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California Employers: Stuck Between Federal and State Form I-9 Laws. What is California’s AB 450?

I-9 form, Labor Shortage, DHS

With growing federal employment immigration enforcement, California Governor Jerry Brown recently signed into law AB-450, the California Immigration Worksite Enforcement Act.  AB-450 imposes requirements on all California employers when complying with federal immigration laws related to Form I-9, Employment Eligibility Verification.

AB-450 prohibits employers from voluntarily permitting federal Department of Homeland Security (DHS) agents to search nonpublic areas of a worksite or accessing or reviewing any employee personnel records absent a judicial warrant, subpoena, or court order.

Further, when DHS agents arrive at an employer’s door demanding entry to conduct a “random” worksite Form I-9 audit, employers are prohibited from complying, absent a Notice of Inspection, and must invoke the federal “72-Hour Notice of Inspection Rule,” which allows employers to elect a 3-day adjournment of the DHS Form I-9 inspection or audit.  During the next 72 hours, the employer must: (1) provide all current employees with notification of the DHS Form I-9 audit by posting notices throughout the workplace in each language an employer uses to communicate with an employee; (2) notify any authorized employee representatives, including labor unions; and (3) provide a copy of the DHS Notice of Inspection to any requesting employee.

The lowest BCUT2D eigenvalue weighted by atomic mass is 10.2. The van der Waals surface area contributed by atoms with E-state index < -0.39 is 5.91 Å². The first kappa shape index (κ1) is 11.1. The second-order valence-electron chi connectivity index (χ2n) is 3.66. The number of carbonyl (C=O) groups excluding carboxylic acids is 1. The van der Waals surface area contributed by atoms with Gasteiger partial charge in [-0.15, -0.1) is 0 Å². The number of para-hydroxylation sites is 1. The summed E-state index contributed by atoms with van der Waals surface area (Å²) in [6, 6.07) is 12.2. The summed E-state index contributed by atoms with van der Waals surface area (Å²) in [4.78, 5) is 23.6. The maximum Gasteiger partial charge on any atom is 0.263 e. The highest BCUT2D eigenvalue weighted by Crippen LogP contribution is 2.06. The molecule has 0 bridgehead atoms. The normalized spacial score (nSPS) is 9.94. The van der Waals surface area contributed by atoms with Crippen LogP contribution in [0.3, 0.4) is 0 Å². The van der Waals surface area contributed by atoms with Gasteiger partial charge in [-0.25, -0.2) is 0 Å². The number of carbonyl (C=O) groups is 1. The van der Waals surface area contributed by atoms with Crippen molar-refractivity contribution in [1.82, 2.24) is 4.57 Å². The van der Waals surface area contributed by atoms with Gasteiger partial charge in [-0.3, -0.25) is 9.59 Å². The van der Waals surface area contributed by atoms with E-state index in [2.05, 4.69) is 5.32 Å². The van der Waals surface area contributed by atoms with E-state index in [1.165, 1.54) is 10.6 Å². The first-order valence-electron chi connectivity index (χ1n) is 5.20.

Critics of AB-450 argue that the law will lead to conflicts with federal laws and regulations, and will only confuse employers.  Proponents note that AB-450 will only ensure that the rights of employers and employees are protected when ICE comes knocking at HR’s California door.

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